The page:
One thing every parent (or potential future parent, in my case) has to think about when raising a child is when to introduce them to things we know may cause more harm than good. When do you show them that they won’t always be a winner – by beating them at a board game or in sports or a video game? When do you teach them that people can’t always be counted on and share with them a story of disappointment? And when do you let them watch a movie that may scare the bejesus out of them and give them nightmares?
For my dad, he felt that lesson should come when I was 8 years old.
I will always cherish the memory of sitting down with my dad to watch “A Nightmare on Elm Streret Part 4: The Dream Master.” The movie originally came out in the summer of 1988 and became the highest grossing horror movie of the 1980s. Freddy Krueger had become an icon of sorts, and actor Robert Englund had grown to the point of receiving top billing over the credits of the movie. My neighbor Steve had been pressuring me to finally start watching horror movies, so when the newest Nightmare film was to premiere on HBO that winter, I pleaded with my dad to let me watch it. Obviously, it was rated R and I was a child. It was quite the dilemma.
Dad decided to let me watch, on the compromise that he watch with me. The movie was gory, the killings were brutal, the naked girls were … naked. As a young boy, I firmly believed that my dad had made the right decision in allowing me to watch it … until I went to sleep. I don’t remember much about the nightmare, but I know the movie had the desired effect that the filmmakers hoped for. When I spoke with my dad about it, he did the most natural thing a father should do – he made me watch it again.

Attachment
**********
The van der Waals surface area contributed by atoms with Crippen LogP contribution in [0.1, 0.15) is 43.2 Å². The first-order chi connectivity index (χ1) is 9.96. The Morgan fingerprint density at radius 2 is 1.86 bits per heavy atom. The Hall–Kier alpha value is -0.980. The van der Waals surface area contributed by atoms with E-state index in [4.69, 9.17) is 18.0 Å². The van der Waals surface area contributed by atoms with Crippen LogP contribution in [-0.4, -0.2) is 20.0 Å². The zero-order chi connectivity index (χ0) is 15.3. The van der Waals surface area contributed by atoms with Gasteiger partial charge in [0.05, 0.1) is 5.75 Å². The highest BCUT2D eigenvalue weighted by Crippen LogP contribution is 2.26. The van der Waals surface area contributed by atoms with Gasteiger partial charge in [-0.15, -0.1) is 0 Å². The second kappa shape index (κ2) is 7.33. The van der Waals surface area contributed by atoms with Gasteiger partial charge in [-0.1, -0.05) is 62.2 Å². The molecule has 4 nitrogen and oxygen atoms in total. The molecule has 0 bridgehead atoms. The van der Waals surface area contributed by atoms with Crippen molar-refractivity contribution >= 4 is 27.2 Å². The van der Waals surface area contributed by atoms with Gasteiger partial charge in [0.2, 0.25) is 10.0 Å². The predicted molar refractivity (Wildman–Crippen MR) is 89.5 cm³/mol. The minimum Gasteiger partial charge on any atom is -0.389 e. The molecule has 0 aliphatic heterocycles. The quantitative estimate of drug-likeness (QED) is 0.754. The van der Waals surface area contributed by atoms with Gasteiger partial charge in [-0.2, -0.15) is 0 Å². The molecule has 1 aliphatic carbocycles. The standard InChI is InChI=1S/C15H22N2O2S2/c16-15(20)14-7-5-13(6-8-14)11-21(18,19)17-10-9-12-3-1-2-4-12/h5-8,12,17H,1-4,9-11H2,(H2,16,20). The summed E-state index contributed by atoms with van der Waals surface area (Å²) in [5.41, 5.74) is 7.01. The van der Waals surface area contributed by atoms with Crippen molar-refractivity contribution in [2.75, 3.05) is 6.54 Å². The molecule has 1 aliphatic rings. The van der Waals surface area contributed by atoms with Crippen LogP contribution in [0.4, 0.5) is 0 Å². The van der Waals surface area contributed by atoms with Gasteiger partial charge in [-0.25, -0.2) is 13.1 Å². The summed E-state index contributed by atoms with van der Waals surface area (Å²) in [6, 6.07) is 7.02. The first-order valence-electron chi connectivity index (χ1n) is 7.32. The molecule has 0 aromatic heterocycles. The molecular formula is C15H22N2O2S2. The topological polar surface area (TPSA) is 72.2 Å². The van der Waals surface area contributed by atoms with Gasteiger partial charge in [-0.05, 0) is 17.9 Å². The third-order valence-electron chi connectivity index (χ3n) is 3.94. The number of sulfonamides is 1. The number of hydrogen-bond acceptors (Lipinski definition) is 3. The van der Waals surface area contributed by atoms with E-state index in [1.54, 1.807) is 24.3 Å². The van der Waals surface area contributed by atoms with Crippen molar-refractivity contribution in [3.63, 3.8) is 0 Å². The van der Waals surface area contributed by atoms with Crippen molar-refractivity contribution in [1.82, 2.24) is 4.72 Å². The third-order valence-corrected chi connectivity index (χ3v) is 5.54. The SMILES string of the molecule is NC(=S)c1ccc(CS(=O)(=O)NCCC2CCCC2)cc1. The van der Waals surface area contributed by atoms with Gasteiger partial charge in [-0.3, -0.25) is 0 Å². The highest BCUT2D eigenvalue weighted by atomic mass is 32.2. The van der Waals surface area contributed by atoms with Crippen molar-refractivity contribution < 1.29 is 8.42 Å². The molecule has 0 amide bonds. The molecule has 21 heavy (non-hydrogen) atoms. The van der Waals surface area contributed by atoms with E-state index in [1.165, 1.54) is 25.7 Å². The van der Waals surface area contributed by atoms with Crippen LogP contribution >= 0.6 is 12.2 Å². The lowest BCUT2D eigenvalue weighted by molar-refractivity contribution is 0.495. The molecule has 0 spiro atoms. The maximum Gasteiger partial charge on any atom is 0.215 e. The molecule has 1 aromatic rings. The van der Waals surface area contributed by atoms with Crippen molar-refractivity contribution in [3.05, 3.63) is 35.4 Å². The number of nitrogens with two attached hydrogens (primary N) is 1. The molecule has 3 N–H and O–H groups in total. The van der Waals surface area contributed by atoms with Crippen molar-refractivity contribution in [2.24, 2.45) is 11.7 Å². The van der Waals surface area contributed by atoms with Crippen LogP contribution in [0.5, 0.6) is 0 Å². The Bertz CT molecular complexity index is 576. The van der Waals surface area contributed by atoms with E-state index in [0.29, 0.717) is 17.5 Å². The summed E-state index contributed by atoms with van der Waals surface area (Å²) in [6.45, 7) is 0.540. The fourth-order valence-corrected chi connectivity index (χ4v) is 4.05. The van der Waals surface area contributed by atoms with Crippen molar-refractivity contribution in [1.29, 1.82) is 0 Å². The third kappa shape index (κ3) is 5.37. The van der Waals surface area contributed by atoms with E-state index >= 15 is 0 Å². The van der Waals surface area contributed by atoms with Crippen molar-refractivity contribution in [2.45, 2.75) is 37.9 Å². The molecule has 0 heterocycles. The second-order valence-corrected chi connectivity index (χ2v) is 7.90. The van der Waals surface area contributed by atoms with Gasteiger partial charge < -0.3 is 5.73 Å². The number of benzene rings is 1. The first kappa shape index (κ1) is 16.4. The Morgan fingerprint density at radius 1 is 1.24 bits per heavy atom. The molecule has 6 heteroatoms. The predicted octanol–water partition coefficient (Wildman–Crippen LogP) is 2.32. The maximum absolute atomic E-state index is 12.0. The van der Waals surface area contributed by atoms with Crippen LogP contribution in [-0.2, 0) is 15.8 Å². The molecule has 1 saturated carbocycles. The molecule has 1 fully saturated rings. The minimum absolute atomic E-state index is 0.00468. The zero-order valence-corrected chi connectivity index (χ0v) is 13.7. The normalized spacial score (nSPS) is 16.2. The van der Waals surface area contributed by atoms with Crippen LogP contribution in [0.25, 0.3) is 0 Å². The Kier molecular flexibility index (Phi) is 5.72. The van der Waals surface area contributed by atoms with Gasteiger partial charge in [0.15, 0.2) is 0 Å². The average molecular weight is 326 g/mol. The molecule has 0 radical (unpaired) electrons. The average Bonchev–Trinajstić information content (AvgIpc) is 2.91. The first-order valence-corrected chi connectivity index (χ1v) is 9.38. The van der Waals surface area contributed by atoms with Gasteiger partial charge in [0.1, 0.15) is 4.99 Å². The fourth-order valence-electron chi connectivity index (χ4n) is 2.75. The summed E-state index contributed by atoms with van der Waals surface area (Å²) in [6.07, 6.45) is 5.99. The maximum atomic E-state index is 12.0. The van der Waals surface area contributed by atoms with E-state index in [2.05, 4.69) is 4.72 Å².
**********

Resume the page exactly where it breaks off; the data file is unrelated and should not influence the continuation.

The difference with the second viewing was that my father explained how the special effects were created (to the best of his knowledge; he wasn’t an expert in the field, but knew enough to explain it, especially to an 8-year old). This had a profound effect on me: 1) it made me realize just how amazing horror movies are in general, 2) how the “Elm Street” series is one of the most incredible franchises ever, and 3) how Wes Craven was an absolute genius.
Craven was born in Cleveland just as WWII was beginning and at the young age of just 32, directed “The Last House on the Left.” It remains (at least to me) one of the most disturbing horror movies of all time, dealing with the scariest of topics for any parent: coming face-to-face with someone who hurt your child.* The horror genre was soon about to change.
* I watch the original “Last House” at least once per year. It is seriously disturbing and the rape scene is one that can be incredibly uncomfortable to watch. I once met Martin Kove, who played Sensei Reese in the original “Karate Kid” and also played one of the police officers in TLHOTL when he was much younger. I asked him about making a movie like “Last House” and if he watches it anymore. He said he doesn’t watch it anymore since he had daughters. It’s that disturbing of a film. The remake is awful; it focuses more on the gore and violence than the psychological component.
In 1978, John Carpenter smacked Hollywood in the face with “Halloween,” about a mental patient who escapes a hospital to return to his hometown and start killing off teenagers. It was frightening because of the realistic nature – a plot so simple, it could happen any day in any town. Two years later, Sean Cunningham directs “Friday the 13th,” a ground-breaking slasher film in which every murder occurs from the killer’s point-of-view, enabling a “whodunnit” mystery surrounding the gruesome killings of more teenagers.